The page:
Abstract

Fishbone from the settlement site at Emily Bay and excavations in West Emily Bay was identified on the basis of five mouth parts, checked against eight paired bones and some multiple and unique bones. The number of specimens (NISP) was counted and the Minimum Number of Individuals (MNI) calculated to display relative abundance of families. Lethrinidae dominate all assemblages, with Carangidae, Labridae and Serranidae as significant secondaries. Many specimens are large examples of the species. The domination of benthic feeders implies baited hooks, used over submerged reefs close to shore, were probably the most common technology. There are no deep water species present. Norfolk Island fishing appears to be very like that of prehistoric New Zealand.

 
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Bibliographic Data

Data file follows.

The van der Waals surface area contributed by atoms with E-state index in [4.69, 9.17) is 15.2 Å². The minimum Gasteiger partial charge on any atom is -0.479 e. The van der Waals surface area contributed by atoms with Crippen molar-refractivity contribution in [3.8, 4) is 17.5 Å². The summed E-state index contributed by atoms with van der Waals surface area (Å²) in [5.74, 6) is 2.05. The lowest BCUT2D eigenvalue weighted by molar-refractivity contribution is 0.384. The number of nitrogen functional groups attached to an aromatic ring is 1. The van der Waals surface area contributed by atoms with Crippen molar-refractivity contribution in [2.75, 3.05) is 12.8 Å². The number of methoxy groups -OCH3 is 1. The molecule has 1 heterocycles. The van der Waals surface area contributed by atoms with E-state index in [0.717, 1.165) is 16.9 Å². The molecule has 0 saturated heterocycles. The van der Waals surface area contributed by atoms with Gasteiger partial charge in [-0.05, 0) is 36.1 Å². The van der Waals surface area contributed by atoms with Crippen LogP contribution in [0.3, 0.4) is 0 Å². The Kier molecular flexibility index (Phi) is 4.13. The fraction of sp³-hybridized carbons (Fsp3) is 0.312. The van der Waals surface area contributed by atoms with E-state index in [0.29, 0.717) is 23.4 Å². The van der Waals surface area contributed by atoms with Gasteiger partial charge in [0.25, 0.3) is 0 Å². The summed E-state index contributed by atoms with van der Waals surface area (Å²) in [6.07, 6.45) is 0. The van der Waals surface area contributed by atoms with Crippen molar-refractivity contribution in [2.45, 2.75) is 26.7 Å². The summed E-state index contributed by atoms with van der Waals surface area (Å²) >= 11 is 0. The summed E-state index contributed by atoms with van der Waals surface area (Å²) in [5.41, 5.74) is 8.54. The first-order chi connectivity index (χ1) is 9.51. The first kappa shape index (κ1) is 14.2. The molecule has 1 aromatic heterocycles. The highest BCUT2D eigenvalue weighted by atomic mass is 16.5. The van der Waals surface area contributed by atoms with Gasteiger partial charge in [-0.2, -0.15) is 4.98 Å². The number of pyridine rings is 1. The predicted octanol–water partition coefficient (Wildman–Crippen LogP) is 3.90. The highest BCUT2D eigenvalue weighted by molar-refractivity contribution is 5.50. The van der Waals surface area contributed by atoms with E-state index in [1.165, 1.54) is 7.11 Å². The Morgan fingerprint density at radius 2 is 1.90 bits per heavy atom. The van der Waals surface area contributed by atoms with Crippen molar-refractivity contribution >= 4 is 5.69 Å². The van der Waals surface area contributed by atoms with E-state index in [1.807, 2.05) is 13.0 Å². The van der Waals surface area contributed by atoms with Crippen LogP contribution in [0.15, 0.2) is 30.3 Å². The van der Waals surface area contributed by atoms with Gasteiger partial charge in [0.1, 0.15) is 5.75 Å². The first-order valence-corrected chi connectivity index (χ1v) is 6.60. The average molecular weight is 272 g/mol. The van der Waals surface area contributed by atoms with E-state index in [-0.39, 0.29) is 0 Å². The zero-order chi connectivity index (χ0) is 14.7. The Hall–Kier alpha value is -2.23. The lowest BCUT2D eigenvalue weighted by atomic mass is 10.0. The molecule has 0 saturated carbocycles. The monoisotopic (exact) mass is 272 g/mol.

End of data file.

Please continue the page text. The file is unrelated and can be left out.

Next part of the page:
Short Form
Walter and Anderson, 2001, Rec. Aust. Mus., Suppl. 27: 101–108
Author
Richard Walter; Atholl Anderson
Year
2001
Title
Fishbone from the Emily Bay settlement site, Norfolk Island
Serial Title
Records of the Australian Museum, Supplement
Volume
27
Start Page
101
End Page
108
DOI
10.3853/j.0812-7387.27.2001.1344
Language
English
Date Published
28 November 2001
Cover Date
28 November 2001
ISBN
ISBN 0-7347-2305-9
ISSN
0812-7387
CODEN
RAMSEZ
Publisher
The Australian Museum
Place Published
Sydney, Australia
Subjects
ARCHAEOLOGY; NORFOLK ISLAND; FISHES
Digitized
28 November 2001
Available Online
28 November 2001
Reference Number
1344
EndNote
/Uploads/Journals/17918/1344.enw
Title Page
/Uploads/Journals/17918/1344.pdf
File size: 11kB
Complete Work
/Uploads/Journals/17918/1344_complete.pdf
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